Following today’s announcement that Marks & Spencer will close 100 stores by 2022, Dr Felicity Hardley, Senior Lecturer in marketing and business strategy at Westminster Business School, comments on why changing consumer behaviour means the sector should expect further woes this year:

“Today’s announcement, combined with recent grim news about the retail sector and household names in troubles – think of Toys “R” Us closures and difficulties for House of Fraser, Next and Debenhams, further validates that profit warnings, restructurings and more big name retailers highlighting their woes should be expected this year.

Consumer behavior has fundamentally changed and unless the retail environment adapts to not only these changes, but to fundamental shifts in the competitive environment, we may see more retail brands going under. We are moving into an experience economy where the customer journey is paramount. Online providers understand this and have engineered their whole service offerings to more adequately meet customer needs and expectations. Many existing retailers are still playing catch up and this may cost them dearly in the long run.

“The digital environment combined with growth in the proportion of digitally savvy consumers is making the creation of value more complex, particularly as more and more consumers look for specific products, segmenting the marketplace into more segments than previously thought possible. Digital marketers can tailor online offerings and communicate them to multiple and unique small customer audiences, however, it is harder for standard department stores such as Debenhams and M&S to create a value offering for an increasingly fragmented customer base.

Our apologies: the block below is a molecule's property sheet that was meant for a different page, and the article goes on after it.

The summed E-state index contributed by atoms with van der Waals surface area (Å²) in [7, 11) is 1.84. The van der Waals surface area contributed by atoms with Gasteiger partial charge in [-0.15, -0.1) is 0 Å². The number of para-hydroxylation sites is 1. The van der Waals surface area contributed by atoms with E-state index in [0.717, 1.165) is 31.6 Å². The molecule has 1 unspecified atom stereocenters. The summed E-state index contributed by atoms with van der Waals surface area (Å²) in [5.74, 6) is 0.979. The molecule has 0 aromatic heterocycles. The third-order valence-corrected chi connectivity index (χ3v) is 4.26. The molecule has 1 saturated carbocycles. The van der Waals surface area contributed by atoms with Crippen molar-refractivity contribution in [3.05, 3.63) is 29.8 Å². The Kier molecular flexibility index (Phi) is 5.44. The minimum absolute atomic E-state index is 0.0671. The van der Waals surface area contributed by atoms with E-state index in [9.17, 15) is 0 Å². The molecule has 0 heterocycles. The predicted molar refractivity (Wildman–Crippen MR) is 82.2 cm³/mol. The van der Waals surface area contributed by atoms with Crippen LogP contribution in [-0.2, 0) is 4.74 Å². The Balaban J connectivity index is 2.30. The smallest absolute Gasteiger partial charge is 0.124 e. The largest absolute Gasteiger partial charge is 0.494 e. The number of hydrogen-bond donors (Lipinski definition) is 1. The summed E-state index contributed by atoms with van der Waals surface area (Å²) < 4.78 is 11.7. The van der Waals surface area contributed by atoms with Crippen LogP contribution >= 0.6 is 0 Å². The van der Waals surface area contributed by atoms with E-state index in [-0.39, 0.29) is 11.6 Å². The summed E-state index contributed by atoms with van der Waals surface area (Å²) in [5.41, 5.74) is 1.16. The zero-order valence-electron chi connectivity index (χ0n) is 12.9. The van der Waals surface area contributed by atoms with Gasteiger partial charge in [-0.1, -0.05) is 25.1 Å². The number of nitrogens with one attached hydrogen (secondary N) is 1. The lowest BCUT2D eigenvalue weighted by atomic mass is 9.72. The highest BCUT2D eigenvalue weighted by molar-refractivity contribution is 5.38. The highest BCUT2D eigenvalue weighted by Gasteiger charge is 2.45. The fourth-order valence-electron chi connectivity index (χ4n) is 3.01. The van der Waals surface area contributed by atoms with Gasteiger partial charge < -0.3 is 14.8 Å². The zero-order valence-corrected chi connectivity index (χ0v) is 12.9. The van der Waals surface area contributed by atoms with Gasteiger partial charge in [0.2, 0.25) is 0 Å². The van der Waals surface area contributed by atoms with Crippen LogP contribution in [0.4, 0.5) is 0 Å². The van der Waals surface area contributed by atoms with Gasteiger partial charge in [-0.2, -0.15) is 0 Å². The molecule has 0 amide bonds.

As the ONS figures indicate, the department stores who have adjusted more to consumer behaviour around Mothering Sunday and Easter (greater digital demand possibly triggered by poor weather) and who have more closely considered consumer needs online, outperformed those that are yet to hit the mark.

 “In the current tough environment, competitors need to think creatively about how to make shopping an entertaining experience, or at least an experience consumer will value. With the increasing use of social media consumers have less time to ‘shop’ and instead prefer to dedicate themselves to alternative leisure activities. Price matching online competitors is not enough. Retailers not only need to think innovatively to compete in both spheres, but they also need to think about how to ‘outlive’ rivals as there may always be room for a couple of high street department stores, but not enough for the number of competitors currently in the UK marketplace.”